After Birth Issues
Pregnancy and birthing is just the beginning of motherhood. Caring for yourself and your newborn continues and there are many issues that need to be considered after birth.
Breastfeeding provides a newborn baby with the nutrients required for healthy development and growth. For the first one or two days after birth, a yellowish sticky secretion called colostrum is produced from your breasts, rich in antibodies, which help fight against disease-causing bacteria and viruses. Breast milk contains carbohydrates, proteins, fats, vitamins, and minerals. It is, therefore, the perfect food for your newborn and is highly recommended. Breastfeeding should be initiated within the first hour of birth and continued for at least 6 months up to 2 years and beyond, along with suitable complementary foods.
Benefits of breastfeeding for your baby
- Breast milk is in the most digestible form of food and has a perfect mix of nutrients required for your baby’s overall growth.
- Antibodies present in breast milk improve your baby’s immunity and help fight against viruses, bacteria, and allergies.
- Infants who are breastfed for 6 months have fewer ear infections, diarrhea, respiratory illnesses, and hospital visits.
- Breastfed infants usually have higher IQ scores later in childhood.
- Breastfed infants may have a lower risk of obesity, diabetes, certain cancers, and sudden infant death syndrome.
- Breastfeeding helps in building a physical and emotional bond between you and your baby and improves the feeling of security in your child.
Benefits of breastfeeding for you
- Breastfeeding helps you burn extra calories and lose weight faster.
- The oxytocin hormone released during breastfeeding helps in returning the uterus to its original size and reduces post-delivery uterine bleeding.
- It lowers your risk of osteoporosis, and ovarian and breast cancer.
- Breastfeeding saves time and money on baby formulas, etc., and helps you build a strong bond with your infant.
Because of its benefits, breastfeeding has been endorsed by many government initiatives.
Since you will be breastfeeding many times a day, you should choose a position that will keep you and your baby relaxed and comfortable during feeding. Some common positions for breastfeeding include:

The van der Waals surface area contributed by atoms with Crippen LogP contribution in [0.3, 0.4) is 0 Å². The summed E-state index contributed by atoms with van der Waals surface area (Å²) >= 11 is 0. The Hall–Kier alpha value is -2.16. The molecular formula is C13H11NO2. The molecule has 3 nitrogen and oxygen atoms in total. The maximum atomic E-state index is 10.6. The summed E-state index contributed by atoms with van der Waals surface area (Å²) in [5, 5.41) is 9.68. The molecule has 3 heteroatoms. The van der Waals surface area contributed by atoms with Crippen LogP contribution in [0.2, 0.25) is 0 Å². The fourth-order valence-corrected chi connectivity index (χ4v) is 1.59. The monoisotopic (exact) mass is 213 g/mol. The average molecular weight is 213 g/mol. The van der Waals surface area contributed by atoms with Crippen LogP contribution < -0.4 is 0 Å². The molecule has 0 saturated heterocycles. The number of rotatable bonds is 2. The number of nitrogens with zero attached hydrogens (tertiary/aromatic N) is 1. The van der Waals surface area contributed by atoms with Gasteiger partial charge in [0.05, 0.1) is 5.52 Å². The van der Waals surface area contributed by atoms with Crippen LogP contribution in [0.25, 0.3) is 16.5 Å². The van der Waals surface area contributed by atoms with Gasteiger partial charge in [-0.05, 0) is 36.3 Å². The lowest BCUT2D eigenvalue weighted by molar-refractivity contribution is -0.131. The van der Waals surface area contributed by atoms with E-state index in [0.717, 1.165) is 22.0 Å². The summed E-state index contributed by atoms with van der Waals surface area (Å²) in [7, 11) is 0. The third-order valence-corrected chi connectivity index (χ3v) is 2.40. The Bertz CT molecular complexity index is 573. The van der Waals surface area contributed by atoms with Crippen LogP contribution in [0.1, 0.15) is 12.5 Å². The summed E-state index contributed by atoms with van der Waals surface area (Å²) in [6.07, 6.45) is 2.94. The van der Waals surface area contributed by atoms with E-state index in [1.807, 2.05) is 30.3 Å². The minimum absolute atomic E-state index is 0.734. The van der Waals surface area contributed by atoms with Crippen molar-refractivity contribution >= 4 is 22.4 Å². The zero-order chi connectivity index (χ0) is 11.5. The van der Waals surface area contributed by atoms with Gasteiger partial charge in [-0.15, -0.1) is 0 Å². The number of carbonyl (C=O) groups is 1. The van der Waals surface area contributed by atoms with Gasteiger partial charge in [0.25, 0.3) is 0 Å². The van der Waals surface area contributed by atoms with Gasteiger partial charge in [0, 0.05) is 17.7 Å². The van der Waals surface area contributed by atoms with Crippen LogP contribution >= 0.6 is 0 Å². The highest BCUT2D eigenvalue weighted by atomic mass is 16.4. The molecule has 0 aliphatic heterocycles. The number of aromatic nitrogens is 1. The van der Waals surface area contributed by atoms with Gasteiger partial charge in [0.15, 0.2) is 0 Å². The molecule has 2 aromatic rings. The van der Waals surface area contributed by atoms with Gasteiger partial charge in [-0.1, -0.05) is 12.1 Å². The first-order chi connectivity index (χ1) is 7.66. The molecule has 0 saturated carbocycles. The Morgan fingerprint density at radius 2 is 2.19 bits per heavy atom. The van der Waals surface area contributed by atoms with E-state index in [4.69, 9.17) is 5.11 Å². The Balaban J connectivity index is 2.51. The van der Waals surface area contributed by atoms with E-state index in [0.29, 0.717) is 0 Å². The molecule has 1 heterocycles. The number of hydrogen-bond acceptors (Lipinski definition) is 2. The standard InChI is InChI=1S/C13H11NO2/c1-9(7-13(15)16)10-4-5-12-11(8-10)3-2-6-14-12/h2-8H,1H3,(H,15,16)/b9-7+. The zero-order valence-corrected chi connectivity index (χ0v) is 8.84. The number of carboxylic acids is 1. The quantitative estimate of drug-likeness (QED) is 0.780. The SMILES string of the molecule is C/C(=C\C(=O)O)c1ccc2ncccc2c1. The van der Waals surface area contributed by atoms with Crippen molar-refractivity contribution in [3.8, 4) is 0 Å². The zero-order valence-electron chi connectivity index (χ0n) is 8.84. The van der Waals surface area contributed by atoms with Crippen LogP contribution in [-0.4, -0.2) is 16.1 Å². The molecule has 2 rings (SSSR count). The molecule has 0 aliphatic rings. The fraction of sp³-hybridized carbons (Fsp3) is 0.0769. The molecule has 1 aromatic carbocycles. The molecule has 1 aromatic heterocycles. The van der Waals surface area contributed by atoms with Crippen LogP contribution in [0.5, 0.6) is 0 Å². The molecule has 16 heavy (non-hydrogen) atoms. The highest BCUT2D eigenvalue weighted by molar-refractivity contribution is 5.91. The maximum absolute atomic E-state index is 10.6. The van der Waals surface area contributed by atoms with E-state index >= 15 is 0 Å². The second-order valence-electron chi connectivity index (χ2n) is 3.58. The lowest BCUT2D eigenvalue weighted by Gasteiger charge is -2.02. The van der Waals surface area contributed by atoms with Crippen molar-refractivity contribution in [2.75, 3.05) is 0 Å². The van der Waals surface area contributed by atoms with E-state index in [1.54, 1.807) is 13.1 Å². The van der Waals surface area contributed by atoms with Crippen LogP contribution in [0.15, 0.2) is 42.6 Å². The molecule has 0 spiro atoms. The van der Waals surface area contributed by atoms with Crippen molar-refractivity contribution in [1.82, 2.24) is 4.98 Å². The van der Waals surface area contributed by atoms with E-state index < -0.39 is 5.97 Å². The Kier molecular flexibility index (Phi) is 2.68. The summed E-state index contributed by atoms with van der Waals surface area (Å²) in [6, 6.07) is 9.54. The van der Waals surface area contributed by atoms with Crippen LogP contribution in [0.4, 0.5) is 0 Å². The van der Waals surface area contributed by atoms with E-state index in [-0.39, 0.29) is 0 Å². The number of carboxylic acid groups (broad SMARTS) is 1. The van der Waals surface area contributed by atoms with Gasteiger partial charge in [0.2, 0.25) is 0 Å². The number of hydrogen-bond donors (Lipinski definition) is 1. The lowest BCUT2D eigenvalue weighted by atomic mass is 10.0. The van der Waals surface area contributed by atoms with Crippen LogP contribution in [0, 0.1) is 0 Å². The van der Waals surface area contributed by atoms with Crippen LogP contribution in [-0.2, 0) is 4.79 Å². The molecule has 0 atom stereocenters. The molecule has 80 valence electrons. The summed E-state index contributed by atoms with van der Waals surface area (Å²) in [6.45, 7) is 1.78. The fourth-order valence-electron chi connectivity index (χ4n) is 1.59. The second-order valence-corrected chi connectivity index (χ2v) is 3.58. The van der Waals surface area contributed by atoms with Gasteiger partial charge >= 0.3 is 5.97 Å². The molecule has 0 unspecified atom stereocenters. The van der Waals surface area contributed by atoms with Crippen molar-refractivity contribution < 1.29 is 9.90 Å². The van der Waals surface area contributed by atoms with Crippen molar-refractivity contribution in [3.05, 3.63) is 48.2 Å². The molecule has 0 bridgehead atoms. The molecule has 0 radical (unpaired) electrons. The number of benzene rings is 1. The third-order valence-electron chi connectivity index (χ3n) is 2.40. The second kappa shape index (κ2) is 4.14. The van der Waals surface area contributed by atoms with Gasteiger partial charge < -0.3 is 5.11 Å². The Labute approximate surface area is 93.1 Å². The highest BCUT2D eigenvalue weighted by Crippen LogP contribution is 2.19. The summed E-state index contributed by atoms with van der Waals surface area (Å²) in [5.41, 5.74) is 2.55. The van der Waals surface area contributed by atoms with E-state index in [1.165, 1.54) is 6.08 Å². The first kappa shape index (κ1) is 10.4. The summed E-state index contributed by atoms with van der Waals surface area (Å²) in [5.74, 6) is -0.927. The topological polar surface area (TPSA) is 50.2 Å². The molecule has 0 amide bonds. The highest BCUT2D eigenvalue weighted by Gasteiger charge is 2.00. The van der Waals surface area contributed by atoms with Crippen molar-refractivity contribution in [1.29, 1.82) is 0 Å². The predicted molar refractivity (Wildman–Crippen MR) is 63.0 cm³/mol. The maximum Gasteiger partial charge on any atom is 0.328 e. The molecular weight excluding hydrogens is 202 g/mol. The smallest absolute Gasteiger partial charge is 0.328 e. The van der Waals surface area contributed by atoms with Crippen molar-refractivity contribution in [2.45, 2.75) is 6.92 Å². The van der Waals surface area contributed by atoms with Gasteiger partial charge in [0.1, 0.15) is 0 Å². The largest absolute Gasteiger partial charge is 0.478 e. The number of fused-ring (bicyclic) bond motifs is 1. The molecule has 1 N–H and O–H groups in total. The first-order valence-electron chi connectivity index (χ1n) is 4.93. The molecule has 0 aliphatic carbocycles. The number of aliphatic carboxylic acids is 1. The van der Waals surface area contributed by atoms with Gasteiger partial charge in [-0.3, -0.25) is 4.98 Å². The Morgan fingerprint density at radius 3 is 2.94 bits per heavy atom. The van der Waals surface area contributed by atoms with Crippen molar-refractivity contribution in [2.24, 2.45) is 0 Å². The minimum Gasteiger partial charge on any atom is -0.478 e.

- Cradle position: Place your baby’s head in the fold of your elbow while the body faces you. Support your baby by positioning his or her belly against your body and wrap your free arm around to support your baby’s head and neck.
- Football position: Your baby’s back can be placed along your forearm while you use your palm to support the head and neck. This position is best for newborns and if you are recovering from a cesarean as it protects your stomach from excessive pressure.
- Side-lying position: This is the best position for feeding during nights or during an episiotomy recovery (vaginal incision during delivery). You can lift your breast and place the nipple into your baby’s mouth by using your free hand. After proper latching, you can support your baby’s neck and head to avoid twisting or straining during feeding.
The process to ‘latch on’
It is important that your baby latches onto your nipple correctly before feeding. This prevents sore nipples. The process includes:
- Place your baby in a comfortable position facing you so that he/she does not have to twist his or her neck to breastfeed.
- Gently stroke your baby’s lower lip with your nipple. Your baby will instinctively open his or her mouth wide.
- Bring your baby’s mouth closer to your nipple and center the nipple above the tongue.
- Your baby’s lips should cover the nipple and a part of the areola (darker skin around your nipple) to ensure correct latching. You may feel a slight painless tingling sensation during breastfeeding indicating the flow of milk.